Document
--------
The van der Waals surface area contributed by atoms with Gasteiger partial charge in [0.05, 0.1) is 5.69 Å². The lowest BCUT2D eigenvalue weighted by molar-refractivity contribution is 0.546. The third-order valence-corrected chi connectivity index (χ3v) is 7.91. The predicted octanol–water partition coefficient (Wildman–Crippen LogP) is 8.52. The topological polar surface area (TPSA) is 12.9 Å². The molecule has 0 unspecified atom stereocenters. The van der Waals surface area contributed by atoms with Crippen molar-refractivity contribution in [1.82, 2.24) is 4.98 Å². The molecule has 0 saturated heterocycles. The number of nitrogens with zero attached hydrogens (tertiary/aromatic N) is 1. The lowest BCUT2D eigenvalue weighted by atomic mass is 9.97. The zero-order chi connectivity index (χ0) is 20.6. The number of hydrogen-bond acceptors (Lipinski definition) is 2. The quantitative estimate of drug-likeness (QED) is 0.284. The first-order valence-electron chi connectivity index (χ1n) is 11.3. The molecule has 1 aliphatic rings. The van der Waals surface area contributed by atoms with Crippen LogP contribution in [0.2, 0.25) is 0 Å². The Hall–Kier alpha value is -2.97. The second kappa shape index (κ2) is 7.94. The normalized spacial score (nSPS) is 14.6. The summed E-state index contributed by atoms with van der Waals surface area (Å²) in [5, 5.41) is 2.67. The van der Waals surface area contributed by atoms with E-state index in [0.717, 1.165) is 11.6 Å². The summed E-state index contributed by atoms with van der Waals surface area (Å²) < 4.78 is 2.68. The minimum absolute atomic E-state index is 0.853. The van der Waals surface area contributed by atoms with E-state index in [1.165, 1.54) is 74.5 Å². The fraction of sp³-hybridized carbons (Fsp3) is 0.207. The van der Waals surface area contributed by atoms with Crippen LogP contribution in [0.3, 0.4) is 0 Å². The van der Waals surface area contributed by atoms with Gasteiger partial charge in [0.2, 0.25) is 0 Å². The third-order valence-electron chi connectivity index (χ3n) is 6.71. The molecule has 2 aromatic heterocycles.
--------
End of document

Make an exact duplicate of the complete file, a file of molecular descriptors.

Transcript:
The van der Waals surface area contributed by atoms with Gasteiger partial charge in [0.05, 0.1) is 5.69 Å². The lowest BCUT2D eigenvalue weighted by molar-refractivity contribution is 0.546. The third-order valence-corrected chi connectivity index (χ3v) is 7.91. The predicted octanol–water partition coefficient (Wildman–Crippen LogP) is 8.52. The topological polar surface area (TPSA) is 12.9 Å². The molecule has 0 unspecified atom stereocenters. The van der Waals surface area contributed by atoms with Crippen molar-refractivity contribution in [1.82, 2.24) is 4.98 Å². The molecule has 0 saturated heterocycles. The number of nitrogens with zero attached hydrogens (tertiary/aromatic N) is 1. The lowest BCUT2D eigenvalue weighted by atomic mass is 9.97. The zero-order chi connectivity index (χ0) is 20.6. The number of hydrogen-bond acceptors (Lipinski definition) is 2. The quantitative estimate of drug-likeness (QED) is 0.284. The first-order valence-electron chi connectivity index (χ1n) is 11.3. The molecule has 1 aliphatic rings. The van der Waals surface area contributed by atoms with Crippen LogP contribution in [0.2, 0.25) is 0 Å². The Hall–Kier alpha value is -2.97. The second kappa shape index (κ2) is 7.94. The normalized spacial score (nSPS) is 14.6. The summed E-state index contributed by atoms with van der Waals surface area (Å²) in [5, 5.41) is 2.67. The van der Waals surface area contributed by atoms with E-state index in [0.717, 1.165) is 11.6 Å². The summed E-state index contributed by atoms with van der Waals surface area (Å²) < 4.78 is 2.68. The minimum absolute atomic E-state index is 0.853. The van der Waals surface area contributed by atoms with E-state index in [1.165, 1.54) is 74.5 Å². The fraction of sp³-hybridized carbons (Fsp3) is 0.207. The van der Waals surface area contributed by atoms with Crippen LogP contribution in [0.3, 0.4) is 0 Å². The van der Waals surface area contributed by atoms with Gasteiger partial charge in [0.2, 0.25) is 0 Å². The third-order valence-electron chi connectivity index (χ3n) is 6.71. The molecule has 2 aromatic heterocycles.